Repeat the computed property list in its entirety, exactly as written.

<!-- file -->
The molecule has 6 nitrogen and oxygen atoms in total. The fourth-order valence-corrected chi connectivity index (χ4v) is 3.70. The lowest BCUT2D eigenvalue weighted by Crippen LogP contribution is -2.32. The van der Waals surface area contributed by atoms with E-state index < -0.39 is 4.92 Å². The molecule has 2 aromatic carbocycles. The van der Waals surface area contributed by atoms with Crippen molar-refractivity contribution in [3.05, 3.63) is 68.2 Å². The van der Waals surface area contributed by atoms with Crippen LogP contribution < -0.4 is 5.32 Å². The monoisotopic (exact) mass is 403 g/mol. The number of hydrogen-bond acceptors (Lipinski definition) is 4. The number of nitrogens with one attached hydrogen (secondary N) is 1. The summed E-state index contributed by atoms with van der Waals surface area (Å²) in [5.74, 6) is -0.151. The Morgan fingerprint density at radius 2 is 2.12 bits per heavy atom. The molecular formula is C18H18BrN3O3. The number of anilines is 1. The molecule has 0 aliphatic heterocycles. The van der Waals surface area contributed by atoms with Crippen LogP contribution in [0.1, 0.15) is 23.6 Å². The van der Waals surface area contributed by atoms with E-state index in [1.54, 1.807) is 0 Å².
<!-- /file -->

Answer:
The molecule has 6 nitrogen and oxygen atoms in total. The fourth-order valence-corrected chi connectivity index (χ4v) is 3.70. The lowest BCUT2D eigenvalue weighted by Crippen LogP contribution is -2.32. The van der Waals surface area contributed by atoms with E-state index < -0.39 is 4.92 Å². The molecule has 2 aromatic carbocycles. The van der Waals surface area contributed by atoms with Crippen molar-refractivity contribution in [3.05, 3.63) is 68.2 Å². The van der Waals surface area contributed by atoms with Crippen LogP contribution < -0.4 is 5.32 Å². The monoisotopic (exact) mass is 403 g/mol. The number of hydrogen-bond acceptors (Lipinski definition) is 4. The number of nitrogens with one attached hydrogen (secondary N) is 1. The summed E-state index contributed by atoms with van der Waals surface area (Å²) in [5.74, 6) is -0.151. The Morgan fingerprint density at radius 2 is 2.12 bits per heavy atom. The molecular formula is C18H18BrN3O3. The number of anilines is 1. The molecule has 0 aliphatic heterocycles. The van der Waals surface area contributed by atoms with Crippen LogP contribution in [0.1, 0.15) is 23.6 Å². The van der Waals surface area contributed by atoms with E-state index in [1.54, 1.807) is 0 Å².